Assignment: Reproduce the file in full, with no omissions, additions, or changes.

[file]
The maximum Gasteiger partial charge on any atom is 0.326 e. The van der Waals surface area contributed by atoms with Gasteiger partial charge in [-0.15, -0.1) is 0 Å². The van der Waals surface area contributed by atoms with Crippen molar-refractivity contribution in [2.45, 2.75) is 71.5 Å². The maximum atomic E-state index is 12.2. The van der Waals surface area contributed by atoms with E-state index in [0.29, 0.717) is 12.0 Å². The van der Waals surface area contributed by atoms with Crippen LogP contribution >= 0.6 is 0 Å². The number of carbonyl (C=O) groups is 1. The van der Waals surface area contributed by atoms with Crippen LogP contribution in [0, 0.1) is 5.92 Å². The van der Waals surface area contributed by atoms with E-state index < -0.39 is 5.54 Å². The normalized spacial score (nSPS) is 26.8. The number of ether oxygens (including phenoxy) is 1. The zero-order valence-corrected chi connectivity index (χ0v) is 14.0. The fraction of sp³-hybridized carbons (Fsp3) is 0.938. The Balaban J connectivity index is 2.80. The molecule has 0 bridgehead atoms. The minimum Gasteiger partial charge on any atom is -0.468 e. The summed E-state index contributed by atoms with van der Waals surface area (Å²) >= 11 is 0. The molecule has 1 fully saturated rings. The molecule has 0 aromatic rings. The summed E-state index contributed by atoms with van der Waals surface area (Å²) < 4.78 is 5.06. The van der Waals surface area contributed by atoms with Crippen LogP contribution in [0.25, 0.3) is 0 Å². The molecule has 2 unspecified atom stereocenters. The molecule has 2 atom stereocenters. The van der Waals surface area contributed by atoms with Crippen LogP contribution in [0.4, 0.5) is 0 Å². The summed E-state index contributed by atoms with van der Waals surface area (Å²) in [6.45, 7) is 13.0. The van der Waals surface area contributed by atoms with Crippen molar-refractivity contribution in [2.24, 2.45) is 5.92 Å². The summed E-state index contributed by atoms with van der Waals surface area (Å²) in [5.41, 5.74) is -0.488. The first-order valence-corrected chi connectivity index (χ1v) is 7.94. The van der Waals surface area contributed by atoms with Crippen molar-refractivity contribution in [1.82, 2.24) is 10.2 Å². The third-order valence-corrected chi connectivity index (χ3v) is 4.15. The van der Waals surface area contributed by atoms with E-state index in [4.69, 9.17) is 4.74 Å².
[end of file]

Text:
The maximum Gasteiger partial charge on any atom is 0.326 e. The van der Waals surface area contributed by atoms with Gasteiger partial charge in [-0.15, -0.1) is 0 Å². The van der Waals surface area contributed by atoms with Crippen molar-refractivity contribution in [2.45, 2.75) is 71.5 Å². The maximum atomic E-state index is 12.2. The van der Waals surface area contributed by atoms with E-state index in [0.29, 0.717) is 12.0 Å². The van der Waals surface area contributed by atoms with Crippen LogP contribution >= 0.6 is 0 Å². The number of carbonyl (C=O) groups is 1. The van der Waals surface area contributed by atoms with Crippen LogP contribution in [0, 0.1) is 5.92 Å². The van der Waals surface area contributed by atoms with E-state index < -0.39 is 5.54 Å². The normalized spacial score (nSPS) is 26.8. The number of ether oxygens (including phenoxy) is 1. The zero-order valence-corrected chi connectivity index (χ0v) is 14.0. The fraction of sp³-hybridized carbons (Fsp3) is 0.938. The Balaban J connectivity index is 2.80. The molecule has 0 bridgehead atoms. The minimum Gasteiger partial charge on any atom is -0.468 e. The summed E-state index contributed by atoms with van der Waals surface area (Å²) >= 11 is 0. The molecule has 1 fully saturated rings. The molecule has 0 aromatic rings. The summed E-state index contributed by atoms with van der Waals surface area (Å²) < 4.78 is 5.06. The van der Waals surface area contributed by atoms with Crippen LogP contribution in [0.25, 0.3) is 0 Å². The molecule has 2 unspecified atom stereocenters. The molecule has 2 atom stereocenters. The van der Waals surface area contributed by atoms with Crippen LogP contribution in [0.4, 0.5) is 0 Å². The summed E-state index contributed by atoms with van der Waals surface area (Å²) in [6.45, 7) is 13.0. The van der Waals surface area contributed by atoms with Crippen molar-refractivity contribution in [2.24, 2.45) is 5.92 Å². The summed E-state index contributed by atoms with van der Waals surface area (Å²) in [5.41, 5.74) is -0.488. The first-order valence-corrected chi connectivity index (χ1v) is 7.94. The van der Waals surface area contributed by atoms with Crippen molar-refractivity contribution in [1.82, 2.24) is 10.2 Å². The third-order valence-corrected chi connectivity index (χ3v) is 4.15. The van der Waals surface area contributed by atoms with E-state index in [4.69, 9.17) is 4.74 Å².